The Washington state Senate is taking small steps toward creative use of communication technology that may increase citizen access to the legislative process. In an experiment, the chamber began letting the public offer testimony by video conferencing from remote locations in Eastern Washington during the past legislative session.
For people who live in Spokane, Cheney or Pullman, the drive to Olympia can be brutal in winter — and then it could only be for a three-minute appearance before a legislative committee.
So it makes sense to experiment with technology to try increasing access to the Legislature for residents of far-away cities who sometimes feel distant and disconnected from their state government.
The good news is that when a new legislative session begins in January, all five hearing and meeting rooms in the Senate’s John A. Cherberg office building will be able to handle two-way conferencing via Skype. That’s an upgrade from just one room this past year. The less-good news is that only one room can use this technology at a time.
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Republicans who control the Senate are behind the experiments in remote location testimony — specifically Sens. Sharon Brown of Kennewick and Mike Padden of Spokane Valley. They deserve credit for pushing this promising idea.
Padden said his constituents have to drive five hours, cross Snoqualmie Pass and often spend the night on the west side if they want to testify.
So far, the experiment is on a small enough scale to avoid much cost, and it is going slowly enough to let everyone see what pitfalls might arise. So far, only six off-campus locations are being used.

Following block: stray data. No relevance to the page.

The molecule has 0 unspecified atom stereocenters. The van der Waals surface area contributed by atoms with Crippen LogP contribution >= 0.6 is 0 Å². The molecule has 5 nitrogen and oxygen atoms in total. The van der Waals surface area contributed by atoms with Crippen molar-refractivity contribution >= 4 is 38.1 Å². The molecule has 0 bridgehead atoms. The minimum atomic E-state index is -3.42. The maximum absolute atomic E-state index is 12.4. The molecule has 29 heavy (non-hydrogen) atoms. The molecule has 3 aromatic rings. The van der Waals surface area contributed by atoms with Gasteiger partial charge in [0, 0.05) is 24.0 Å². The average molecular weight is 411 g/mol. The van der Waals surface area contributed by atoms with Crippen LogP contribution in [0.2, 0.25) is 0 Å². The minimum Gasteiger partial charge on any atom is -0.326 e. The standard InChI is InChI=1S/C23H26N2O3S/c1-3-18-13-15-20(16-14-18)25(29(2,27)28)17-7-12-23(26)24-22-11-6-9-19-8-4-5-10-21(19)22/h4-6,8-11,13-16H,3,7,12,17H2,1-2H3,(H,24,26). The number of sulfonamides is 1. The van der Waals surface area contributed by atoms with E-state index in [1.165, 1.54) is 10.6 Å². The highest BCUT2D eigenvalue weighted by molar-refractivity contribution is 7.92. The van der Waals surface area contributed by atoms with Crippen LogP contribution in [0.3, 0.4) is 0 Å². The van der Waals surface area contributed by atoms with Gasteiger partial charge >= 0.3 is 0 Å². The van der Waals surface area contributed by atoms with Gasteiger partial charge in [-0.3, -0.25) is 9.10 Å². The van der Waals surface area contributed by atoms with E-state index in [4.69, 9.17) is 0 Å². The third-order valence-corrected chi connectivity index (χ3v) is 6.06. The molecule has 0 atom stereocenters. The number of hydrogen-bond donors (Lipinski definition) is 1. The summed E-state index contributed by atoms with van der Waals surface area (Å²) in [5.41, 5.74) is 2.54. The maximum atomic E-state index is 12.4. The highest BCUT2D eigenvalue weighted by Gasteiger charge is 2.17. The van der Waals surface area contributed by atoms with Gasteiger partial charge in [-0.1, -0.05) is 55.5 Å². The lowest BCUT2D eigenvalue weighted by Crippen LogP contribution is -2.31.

All testimony has been given at sites belonging to the state’s K-20 education network, which includes colleges and other educational facilities in Spokane, Pasco, Wenatchee, Kennewick and Yakima.
Six Senate committees tried using remote video conferencing on 19 occasions during the past session. This drew just 44 people to testify.
Though cost has been minimal, Paul Campos, deputy secretary of the Senate, said an investment is needed to make the technology in Cherberg usable in multiple hearing rooms at the same time.
Apparently the massive, multimillion-dollar renovation of Cherberg several years ago left the hearing rooms, and data cables, without upgrades. Campos declined to say how much the next step in upgrading equipment might cost in 2016.
It’s unclear how well a hot-button issue like gun rights or gun control, or even a debate over budget cuts vs. new taxes, could be managed with unlimited access to hearings for all state voters.
The House has taken a slower approach to allowing remote testimony. But on other things — such as electronic voting on the House floor — the House is light years ahead of the Senate. House members push buttons on their desks; the Senate prefers to mark votes down on paper one senator at a time as each member’s name is called out.
There’s efficiency, and then there’s the Senate.
To the Senate’s credit, it went to an electronic sign-up system for those wanting to testify at hearings.
The House waited to gauge whether this would just give lobbyists another inside track. It turned out not to be the case. “We watched the Senate for few years. Now we’re doing it this year,” House Chief Clerk Barbara Baker said.
So progress, when it comes to legislatures, is slow and never sure. But the direction is good on this change.